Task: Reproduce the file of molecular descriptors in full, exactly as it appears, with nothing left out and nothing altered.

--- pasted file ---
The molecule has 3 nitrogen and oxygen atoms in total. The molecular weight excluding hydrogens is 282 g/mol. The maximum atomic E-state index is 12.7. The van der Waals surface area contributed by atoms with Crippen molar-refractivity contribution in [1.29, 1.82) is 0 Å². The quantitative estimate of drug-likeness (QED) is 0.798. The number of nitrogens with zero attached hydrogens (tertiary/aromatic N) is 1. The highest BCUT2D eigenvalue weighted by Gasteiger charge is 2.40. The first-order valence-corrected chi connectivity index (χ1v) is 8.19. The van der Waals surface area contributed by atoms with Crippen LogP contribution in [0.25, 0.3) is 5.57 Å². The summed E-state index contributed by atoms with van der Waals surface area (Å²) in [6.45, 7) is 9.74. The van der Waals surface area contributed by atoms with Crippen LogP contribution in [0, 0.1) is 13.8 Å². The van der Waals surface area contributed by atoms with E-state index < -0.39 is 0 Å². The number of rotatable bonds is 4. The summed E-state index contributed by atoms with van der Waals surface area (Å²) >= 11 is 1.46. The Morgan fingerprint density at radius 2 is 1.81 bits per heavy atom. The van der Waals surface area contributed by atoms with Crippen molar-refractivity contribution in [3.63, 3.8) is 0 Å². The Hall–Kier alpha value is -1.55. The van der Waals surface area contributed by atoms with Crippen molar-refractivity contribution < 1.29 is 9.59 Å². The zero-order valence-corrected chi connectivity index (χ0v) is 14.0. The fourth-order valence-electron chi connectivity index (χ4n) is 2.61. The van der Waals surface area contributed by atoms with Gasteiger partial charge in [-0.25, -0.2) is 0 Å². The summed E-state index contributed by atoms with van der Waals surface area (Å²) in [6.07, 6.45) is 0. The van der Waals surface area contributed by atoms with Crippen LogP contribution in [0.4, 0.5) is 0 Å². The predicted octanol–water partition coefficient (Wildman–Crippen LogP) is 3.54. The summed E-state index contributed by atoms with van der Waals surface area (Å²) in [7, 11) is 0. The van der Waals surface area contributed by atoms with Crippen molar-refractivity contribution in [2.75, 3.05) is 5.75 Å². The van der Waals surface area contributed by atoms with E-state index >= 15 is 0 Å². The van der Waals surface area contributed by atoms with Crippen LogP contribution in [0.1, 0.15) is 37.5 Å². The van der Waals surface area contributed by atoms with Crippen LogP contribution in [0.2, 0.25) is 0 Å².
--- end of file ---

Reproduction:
The molecule has 3 nitrogen and oxygen atoms in total. The molecular weight excluding hydrogens is 282 g/mol. The maximum atomic E-state index is 12.7. The van der Waals surface area contributed by atoms with Crippen molar-refractivity contribution in [1.29, 1.82) is 0 Å². The quantitative estimate of drug-likeness (QED) is 0.798. The number of nitrogens with zero attached hydrogens (tertiary/aromatic N) is 1. The highest BCUT2D eigenvalue weighted by Gasteiger charge is 2.40. The first-order valence-corrected chi connectivity index (χ1v) is 8.19. The van der Waals surface area contributed by atoms with Crippen LogP contribution in [0.25, 0.3) is 5.57 Å². The summed E-state index contributed by atoms with van der Waals surface area (Å²) in [6.45, 7) is 9.74. The van der Waals surface area contributed by atoms with Crippen LogP contribution in [0, 0.1) is 13.8 Å². The van der Waals surface area contributed by atoms with E-state index < -0.39 is 0 Å². The number of rotatable bonds is 4. The summed E-state index contributed by atoms with van der Waals surface area (Å²) >= 11 is 1.46. The Morgan fingerprint density at radius 2 is 1.81 bits per heavy atom. The van der Waals surface area contributed by atoms with Crippen molar-refractivity contribution in [3.63, 3.8) is 0 Å². The Hall–Kier alpha value is -1.55. The van der Waals surface area contributed by atoms with Crippen molar-refractivity contribution < 1.29 is 9.59 Å². The zero-order valence-corrected chi connectivity index (χ0v) is 14.0. The fourth-order valence-electron chi connectivity index (χ4n) is 2.61. The van der Waals surface area contributed by atoms with Gasteiger partial charge in [-0.25, -0.2) is 0 Å². The summed E-state index contributed by atoms with van der Waals surface area (Å²) in [6.07, 6.45) is 0. The van der Waals surface area contributed by atoms with Crippen LogP contribution in [0.4, 0.5) is 0 Å². The predicted octanol–water partition coefficient (Wildman–Crippen LogP) is 3.54. The summed E-state index contributed by atoms with van der Waals surface area (Å²) in [7, 11) is 0. The van der Waals surface area contributed by atoms with Crippen molar-refractivity contribution in [2.75, 3.05) is 5.75 Å². The van der Waals surface area contributed by atoms with E-state index >= 15 is 0 Å². The van der Waals surface area contributed by atoms with Crippen LogP contribution in [0.1, 0.15) is 37.5 Å². The van der Waals surface area contributed by atoms with Crippen LogP contribution in [0.2, 0.25) is 0 Å².